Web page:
NEW HAVEN UNIFIED SCHOOL DISTRICT, Plaintiff and Appellant, v. TACO BELL CORPORATION, Defendant and Respondent.
New Haven Unified School District (School District), the plaintiff in an action to condemn a leasehold interest in Union City, California, appeals from a judgment awarding compensation to the lessee, Taco Bell Corporation (Taco Bell).
In 1989, School District announced plans to expand a high school within its jurisdiction by acquiring an adjacent shopping center along Alvarado Niles Road, a principal thoroughfare of Union City. Later that year, it filed a complaint in eminent domain against the owner of the shopping center, Howard Van Orden, Jr., and each of the tenants, including Taco Bell. The School District ultimately negotiated purchase of the underlying fee from the landlord, Van Orden.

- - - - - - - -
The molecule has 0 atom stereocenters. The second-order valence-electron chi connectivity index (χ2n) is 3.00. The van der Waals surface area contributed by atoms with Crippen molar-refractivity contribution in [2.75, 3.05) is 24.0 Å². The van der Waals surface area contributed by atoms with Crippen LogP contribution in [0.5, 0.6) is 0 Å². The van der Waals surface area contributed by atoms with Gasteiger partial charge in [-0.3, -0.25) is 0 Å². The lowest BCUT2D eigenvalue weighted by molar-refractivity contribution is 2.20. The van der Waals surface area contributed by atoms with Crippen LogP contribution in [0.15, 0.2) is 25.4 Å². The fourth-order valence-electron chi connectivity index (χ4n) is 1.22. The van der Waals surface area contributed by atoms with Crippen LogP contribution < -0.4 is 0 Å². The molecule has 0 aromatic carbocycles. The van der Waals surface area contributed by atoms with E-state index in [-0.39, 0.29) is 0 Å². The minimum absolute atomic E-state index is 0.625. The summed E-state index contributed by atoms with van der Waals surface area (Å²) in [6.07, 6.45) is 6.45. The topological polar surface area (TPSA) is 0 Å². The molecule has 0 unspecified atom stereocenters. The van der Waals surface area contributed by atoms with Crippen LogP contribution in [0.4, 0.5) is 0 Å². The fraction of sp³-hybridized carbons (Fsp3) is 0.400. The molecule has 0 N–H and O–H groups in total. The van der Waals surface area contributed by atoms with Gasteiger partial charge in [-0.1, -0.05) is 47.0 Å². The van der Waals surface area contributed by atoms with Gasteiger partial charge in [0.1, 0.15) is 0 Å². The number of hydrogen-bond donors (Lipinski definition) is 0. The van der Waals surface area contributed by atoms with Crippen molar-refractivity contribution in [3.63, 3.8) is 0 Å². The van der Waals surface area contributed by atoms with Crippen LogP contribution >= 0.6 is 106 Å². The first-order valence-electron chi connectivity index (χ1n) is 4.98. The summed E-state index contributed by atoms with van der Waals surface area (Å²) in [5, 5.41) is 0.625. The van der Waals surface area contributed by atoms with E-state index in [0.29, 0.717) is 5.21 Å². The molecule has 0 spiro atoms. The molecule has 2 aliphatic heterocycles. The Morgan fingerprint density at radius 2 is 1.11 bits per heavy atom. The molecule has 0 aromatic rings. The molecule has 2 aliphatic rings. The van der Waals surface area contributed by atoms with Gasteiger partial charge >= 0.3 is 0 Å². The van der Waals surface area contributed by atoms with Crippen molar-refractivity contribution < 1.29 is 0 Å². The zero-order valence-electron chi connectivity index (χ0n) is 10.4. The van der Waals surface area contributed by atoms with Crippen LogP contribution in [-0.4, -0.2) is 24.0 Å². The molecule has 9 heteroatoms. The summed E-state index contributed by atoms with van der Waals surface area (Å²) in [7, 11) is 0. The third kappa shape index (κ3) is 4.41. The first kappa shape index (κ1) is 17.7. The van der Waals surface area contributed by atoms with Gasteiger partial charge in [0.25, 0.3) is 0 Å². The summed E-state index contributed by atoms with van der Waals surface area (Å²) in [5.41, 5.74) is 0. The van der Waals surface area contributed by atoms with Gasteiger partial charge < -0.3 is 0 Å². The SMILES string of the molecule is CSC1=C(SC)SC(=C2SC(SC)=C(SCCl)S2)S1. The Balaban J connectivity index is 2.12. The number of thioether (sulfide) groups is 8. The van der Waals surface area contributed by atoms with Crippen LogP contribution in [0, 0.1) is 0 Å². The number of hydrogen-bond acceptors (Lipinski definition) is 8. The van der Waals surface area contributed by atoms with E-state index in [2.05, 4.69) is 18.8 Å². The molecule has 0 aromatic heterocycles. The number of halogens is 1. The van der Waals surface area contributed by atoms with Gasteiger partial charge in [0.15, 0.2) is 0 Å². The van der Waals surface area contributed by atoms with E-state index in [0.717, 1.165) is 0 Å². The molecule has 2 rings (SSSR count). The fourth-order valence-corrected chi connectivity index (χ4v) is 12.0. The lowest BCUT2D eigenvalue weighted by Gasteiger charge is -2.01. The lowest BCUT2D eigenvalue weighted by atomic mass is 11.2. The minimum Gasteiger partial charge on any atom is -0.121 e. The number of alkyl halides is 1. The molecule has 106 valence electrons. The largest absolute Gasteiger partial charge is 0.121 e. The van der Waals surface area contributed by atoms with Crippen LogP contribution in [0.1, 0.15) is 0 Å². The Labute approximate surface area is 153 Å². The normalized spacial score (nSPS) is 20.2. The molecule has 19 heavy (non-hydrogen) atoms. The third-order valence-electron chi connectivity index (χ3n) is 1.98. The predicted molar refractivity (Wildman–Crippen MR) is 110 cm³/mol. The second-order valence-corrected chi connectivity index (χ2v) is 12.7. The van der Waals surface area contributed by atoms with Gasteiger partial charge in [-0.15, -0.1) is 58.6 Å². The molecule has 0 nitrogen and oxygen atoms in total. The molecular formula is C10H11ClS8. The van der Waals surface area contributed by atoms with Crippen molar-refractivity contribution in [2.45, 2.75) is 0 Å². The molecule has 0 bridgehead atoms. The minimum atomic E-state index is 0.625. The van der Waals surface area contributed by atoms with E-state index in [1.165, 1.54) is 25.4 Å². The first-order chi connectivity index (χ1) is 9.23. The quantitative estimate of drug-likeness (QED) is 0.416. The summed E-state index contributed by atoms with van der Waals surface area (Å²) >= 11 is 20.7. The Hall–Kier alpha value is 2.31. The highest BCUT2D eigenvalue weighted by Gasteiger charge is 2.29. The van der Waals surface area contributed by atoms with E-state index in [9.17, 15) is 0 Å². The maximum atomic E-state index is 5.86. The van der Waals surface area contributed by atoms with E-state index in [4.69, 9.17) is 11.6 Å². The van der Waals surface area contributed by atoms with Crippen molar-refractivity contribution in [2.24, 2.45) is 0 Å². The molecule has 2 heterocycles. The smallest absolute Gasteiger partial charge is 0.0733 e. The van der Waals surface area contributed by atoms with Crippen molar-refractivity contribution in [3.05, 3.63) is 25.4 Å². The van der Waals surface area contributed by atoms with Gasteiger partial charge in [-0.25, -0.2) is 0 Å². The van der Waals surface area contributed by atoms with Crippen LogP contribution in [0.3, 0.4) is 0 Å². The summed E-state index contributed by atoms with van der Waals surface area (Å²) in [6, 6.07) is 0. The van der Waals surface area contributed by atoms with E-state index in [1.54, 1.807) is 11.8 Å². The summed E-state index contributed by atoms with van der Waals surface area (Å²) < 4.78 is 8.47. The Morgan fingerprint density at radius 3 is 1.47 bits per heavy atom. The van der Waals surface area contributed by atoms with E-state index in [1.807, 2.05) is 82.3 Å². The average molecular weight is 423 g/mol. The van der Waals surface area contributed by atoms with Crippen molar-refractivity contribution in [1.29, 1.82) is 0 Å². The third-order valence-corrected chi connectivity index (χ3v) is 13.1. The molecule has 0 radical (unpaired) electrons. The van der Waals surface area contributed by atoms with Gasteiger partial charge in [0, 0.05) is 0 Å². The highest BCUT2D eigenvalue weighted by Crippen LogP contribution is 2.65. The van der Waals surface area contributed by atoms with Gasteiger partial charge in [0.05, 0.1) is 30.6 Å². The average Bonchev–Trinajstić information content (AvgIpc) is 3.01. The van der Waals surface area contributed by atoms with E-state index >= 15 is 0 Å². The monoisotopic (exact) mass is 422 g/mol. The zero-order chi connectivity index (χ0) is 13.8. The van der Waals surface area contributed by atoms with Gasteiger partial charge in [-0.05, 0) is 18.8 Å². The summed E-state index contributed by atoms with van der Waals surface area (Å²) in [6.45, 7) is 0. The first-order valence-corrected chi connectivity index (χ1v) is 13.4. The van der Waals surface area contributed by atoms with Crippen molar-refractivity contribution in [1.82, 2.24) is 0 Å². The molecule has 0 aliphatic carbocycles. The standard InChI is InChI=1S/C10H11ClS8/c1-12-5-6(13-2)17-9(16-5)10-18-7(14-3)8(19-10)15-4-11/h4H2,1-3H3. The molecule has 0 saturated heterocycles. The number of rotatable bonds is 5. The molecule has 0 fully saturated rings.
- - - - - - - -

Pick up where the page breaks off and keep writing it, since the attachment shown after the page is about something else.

Taco Bell had operated its restaurant in the shopping center under a long-term lease which was negotiated in 1975 between the predecessor of Van Orden and another restaurant chain specializing in Mexican fast food. The lease extended to the year 2006, including one renewal period plus an option to extend for a further 10 years beyond 2006, and offered substantially below market rental. Taco Bell took over operation of the restaurant in 1983 after purchasing the other restaurant chain. The restaurant proved to be highly profitable under its management, earning operating profits of over $100,000 a year, and owed part of its success to the favorable terms of the 1975 lease.